"The 33-year-old Kipchoge, who is 5 foot 6 and weighs 115 pounds, had run 26 straight, blazingly fast, 4-minute and 38-second miles."

"I’ve always said of world-class marathon times like this that if I didn’t know it could be done, I wouldn’t believe it was possible to run that fast for that long. 'It was a performance so far superior to anything we’ve seen before that comparing it to another marathon feels inadequate,' the running-news website said of Kipchoge’s new record. 'This was Wilt Chamberlain’s 100-point game in basketball, Usain Bolt’s 9.58 in the 100-meter dash.... Kipchoge’s run was so remarkable it’s hard to give it its proper due... In today’s age of hyperbole, this run deserves every accolade said about it. The lower the world record gets, the harder it is to be broken, and the less it should be broken by. Yet Eliud Kipchoge just broke the world record by more than any man in the last 41 years, and he ran the last 10 miles by himself.'... If I didn’t know that Kipchoge had run a marathon in 2:01:39, I wouldn’t believe it was possible. But now that I know he’s done it, I believe I’ll still be running marathons when someone—possibly Kipchoge himself—runs 26.2 miles in less than two hours."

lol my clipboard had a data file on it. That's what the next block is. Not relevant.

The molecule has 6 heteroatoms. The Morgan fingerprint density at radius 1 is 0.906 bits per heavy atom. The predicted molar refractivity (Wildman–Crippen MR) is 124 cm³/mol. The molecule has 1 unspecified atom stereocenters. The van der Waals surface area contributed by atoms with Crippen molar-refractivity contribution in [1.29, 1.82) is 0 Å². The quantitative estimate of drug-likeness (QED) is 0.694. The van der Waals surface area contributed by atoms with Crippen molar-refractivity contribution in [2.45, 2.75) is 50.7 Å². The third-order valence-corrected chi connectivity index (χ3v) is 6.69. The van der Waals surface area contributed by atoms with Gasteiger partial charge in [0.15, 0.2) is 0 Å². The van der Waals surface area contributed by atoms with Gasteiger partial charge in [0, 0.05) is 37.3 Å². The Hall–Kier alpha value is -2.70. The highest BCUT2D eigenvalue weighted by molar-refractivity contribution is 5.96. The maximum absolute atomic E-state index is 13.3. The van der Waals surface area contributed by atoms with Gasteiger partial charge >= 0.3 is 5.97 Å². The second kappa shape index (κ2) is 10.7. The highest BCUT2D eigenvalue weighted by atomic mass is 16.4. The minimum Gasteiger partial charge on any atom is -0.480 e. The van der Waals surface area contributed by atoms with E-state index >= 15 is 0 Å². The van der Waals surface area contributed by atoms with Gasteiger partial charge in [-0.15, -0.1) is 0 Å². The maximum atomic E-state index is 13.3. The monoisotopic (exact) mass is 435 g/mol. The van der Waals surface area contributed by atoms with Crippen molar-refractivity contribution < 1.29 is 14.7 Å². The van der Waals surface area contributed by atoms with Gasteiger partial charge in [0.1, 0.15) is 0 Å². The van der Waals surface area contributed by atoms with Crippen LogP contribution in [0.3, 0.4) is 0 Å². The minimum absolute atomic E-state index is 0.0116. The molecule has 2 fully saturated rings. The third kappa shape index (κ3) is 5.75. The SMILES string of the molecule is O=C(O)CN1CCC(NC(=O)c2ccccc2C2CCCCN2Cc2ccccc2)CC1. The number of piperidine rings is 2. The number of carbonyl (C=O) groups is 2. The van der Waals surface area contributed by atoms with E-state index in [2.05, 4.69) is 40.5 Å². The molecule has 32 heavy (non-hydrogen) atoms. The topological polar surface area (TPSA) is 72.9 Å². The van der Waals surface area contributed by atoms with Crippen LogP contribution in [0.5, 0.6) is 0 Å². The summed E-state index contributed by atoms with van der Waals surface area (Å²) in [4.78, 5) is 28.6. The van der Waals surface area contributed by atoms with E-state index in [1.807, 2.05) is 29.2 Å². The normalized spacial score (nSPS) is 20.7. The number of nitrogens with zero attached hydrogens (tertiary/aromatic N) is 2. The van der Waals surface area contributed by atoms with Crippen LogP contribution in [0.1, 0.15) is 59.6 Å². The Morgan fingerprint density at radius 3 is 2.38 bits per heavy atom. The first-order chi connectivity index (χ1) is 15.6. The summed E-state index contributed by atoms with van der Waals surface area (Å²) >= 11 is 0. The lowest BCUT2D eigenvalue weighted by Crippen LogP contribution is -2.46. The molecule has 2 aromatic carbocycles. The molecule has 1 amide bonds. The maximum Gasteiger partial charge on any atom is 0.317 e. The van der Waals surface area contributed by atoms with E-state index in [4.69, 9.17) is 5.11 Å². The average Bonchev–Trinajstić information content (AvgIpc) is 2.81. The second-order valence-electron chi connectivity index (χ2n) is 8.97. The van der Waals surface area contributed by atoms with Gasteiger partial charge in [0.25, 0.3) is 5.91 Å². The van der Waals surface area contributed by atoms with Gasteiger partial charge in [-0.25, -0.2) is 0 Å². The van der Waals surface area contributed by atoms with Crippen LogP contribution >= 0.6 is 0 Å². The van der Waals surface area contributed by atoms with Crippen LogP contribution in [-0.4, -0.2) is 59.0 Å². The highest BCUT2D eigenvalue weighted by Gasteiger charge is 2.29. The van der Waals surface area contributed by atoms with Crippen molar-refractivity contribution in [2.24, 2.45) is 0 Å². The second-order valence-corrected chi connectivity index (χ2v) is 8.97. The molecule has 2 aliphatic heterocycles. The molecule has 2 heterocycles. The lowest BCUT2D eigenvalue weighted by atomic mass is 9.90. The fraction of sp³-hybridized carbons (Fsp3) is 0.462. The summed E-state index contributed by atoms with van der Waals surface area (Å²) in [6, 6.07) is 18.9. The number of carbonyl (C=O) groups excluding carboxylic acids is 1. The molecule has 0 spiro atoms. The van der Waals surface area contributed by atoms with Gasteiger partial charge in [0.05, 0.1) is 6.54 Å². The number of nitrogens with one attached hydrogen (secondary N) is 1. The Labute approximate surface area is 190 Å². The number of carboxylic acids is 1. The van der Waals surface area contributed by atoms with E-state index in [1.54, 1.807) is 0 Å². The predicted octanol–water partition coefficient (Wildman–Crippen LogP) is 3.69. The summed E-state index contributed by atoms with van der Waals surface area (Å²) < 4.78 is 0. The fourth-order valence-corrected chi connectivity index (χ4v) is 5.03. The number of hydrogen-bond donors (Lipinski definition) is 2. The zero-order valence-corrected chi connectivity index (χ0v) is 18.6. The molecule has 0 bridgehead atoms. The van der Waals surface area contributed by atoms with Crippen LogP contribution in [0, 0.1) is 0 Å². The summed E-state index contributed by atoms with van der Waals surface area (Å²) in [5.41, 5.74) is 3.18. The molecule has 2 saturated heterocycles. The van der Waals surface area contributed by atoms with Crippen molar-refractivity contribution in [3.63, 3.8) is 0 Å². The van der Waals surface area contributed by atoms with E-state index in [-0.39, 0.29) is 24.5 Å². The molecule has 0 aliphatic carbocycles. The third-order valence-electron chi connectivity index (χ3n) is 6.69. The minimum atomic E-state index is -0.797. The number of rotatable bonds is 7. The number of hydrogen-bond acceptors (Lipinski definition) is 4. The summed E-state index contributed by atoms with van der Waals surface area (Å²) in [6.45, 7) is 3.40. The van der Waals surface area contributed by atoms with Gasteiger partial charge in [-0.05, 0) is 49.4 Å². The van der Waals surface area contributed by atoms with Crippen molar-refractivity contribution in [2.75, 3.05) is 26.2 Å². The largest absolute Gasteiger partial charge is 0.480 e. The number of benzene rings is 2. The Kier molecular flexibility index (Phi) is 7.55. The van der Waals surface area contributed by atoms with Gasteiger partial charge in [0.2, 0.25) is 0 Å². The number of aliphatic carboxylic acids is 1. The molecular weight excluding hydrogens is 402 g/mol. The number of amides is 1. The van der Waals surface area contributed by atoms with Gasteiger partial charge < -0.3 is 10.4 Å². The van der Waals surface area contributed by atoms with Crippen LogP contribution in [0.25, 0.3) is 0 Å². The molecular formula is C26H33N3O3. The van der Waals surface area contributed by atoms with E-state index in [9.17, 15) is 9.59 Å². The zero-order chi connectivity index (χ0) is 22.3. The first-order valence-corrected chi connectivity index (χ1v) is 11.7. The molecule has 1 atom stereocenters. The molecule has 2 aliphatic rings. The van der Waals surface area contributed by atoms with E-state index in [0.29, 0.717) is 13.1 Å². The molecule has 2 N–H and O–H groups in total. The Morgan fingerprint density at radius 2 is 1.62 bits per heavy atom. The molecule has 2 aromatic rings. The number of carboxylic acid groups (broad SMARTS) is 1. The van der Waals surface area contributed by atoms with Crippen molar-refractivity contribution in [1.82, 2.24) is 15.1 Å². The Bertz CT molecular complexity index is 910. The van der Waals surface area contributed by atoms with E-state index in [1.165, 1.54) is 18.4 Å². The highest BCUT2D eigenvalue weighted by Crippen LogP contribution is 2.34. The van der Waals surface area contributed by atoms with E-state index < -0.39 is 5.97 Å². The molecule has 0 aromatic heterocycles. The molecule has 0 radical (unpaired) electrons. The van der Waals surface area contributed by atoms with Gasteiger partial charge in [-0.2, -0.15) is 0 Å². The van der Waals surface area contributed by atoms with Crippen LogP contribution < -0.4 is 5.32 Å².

Writes Vernon Loeb in The Atlantic.

"We must remember always that accusation is not proof and that conviction depends upon evidence and due process of law."

"We will not walk in fear, one of another. We will not be driven by fear into an age of unreason, if we dig deep in our history and our doctrine and remember that we are not descended from fearful men — not from men who feared to write, to speak, to associate and to defend causes that were, for the moment, unpopular."